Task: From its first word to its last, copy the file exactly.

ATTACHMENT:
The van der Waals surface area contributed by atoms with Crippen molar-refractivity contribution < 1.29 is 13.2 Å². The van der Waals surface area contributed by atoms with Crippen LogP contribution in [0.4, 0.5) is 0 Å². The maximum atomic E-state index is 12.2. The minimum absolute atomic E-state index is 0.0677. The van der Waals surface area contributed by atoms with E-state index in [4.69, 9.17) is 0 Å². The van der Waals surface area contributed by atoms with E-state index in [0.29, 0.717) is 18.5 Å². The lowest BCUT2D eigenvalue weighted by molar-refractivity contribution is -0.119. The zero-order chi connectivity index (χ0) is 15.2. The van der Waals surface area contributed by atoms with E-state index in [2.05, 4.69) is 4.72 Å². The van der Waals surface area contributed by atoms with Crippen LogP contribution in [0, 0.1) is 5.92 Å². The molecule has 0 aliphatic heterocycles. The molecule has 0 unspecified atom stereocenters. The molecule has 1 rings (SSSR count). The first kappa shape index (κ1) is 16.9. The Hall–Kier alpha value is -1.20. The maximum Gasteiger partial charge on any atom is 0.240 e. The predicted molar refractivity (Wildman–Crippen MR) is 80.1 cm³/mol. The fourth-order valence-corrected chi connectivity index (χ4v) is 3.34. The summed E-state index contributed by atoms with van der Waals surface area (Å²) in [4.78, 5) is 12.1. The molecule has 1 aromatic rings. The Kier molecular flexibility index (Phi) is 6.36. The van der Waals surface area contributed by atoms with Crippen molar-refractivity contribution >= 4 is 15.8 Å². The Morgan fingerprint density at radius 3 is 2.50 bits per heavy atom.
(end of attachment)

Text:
The van der Waals surface area contributed by atoms with Crippen molar-refractivity contribution < 1.29 is 13.2 Å². The van der Waals surface area contributed by atoms with Crippen LogP contribution in [0.4, 0.5) is 0 Å². The maximum atomic E-state index is 12.2. The minimum absolute atomic E-state index is 0.0677. The van der Waals surface area contributed by atoms with E-state index in [4.69, 9.17) is 0 Å². The van der Waals surface area contributed by atoms with E-state index in [0.29, 0.717) is 18.5 Å². The lowest BCUT2D eigenvalue weighted by molar-refractivity contribution is -0.119. The zero-order chi connectivity index (χ0) is 15.2. The van der Waals surface area contributed by atoms with E-state index in [2.05, 4.69) is 4.72 Å². The van der Waals surface area contributed by atoms with Crippen LogP contribution in [0, 0.1) is 5.92 Å². The molecule has 0 aliphatic heterocycles. The molecule has 0 unspecified atom stereocenters. The molecule has 1 rings (SSSR count). The first kappa shape index (κ1) is 16.9. The Hall–Kier alpha value is -1.20. The maximum Gasteiger partial charge on any atom is 0.240 e. The predicted molar refractivity (Wildman–Crippen MR) is 80.1 cm³/mol. The fourth-order valence-corrected chi connectivity index (χ4v) is 3.34. The summed E-state index contributed by atoms with van der Waals surface area (Å²) in [4.78, 5) is 12.1. The molecule has 1 aromatic rings. The Kier molecular flexibility index (Phi) is 6.36. The van der Waals surface area contributed by atoms with Crippen molar-refractivity contribution >= 4 is 15.8 Å². The Morgan fingerprint density at radius 3 is 2.50 bits per heavy atom.